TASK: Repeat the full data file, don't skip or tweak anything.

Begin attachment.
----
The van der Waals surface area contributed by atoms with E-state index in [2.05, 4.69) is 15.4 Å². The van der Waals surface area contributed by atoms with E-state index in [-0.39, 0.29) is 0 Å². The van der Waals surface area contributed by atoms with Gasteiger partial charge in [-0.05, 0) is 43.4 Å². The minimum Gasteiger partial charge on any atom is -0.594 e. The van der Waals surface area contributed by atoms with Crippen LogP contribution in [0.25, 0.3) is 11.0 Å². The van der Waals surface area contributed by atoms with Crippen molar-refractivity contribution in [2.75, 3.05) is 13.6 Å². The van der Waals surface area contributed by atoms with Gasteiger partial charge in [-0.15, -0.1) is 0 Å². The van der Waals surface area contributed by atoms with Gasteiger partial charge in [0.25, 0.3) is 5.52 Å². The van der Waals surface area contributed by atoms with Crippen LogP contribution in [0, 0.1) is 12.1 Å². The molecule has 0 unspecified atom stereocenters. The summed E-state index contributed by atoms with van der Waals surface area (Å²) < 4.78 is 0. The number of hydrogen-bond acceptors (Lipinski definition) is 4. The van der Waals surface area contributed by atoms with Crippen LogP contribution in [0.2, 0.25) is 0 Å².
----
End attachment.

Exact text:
The van der Waals surface area contributed by atoms with E-state index in [2.05, 4.69) is 15.4 Å². The van der Waals surface area contributed by atoms with E-state index in [-0.39, 0.29) is 0 Å². The van der Waals surface area contributed by atoms with Gasteiger partial charge in [-0.05, 0) is 43.4 Å². The minimum Gasteiger partial charge on any atom is -0.594 e. The van der Waals surface area contributed by atoms with Crippen LogP contribution in [0.25, 0.3) is 11.0 Å². The van der Waals surface area contributed by atoms with Crippen molar-refractivity contribution in [2.75, 3.05) is 13.6 Å². The van der Waals surface area contributed by atoms with Gasteiger partial charge in [-0.15, -0.1) is 0 Å². The van der Waals surface area contributed by atoms with Gasteiger partial charge in [0.25, 0.3) is 5.52 Å². The van der Waals surface area contributed by atoms with Crippen LogP contribution in [0, 0.1) is 12.1 Å². The molecule has 0 unspecified atom stereocenters. The summed E-state index contributed by atoms with van der Waals surface area (Å²) < 4.78 is 0. The number of hydrogen-bond acceptors (Lipinski definition) is 4. The van der Waals surface area contributed by atoms with Crippen LogP contribution in [0.2, 0.25) is 0 Å².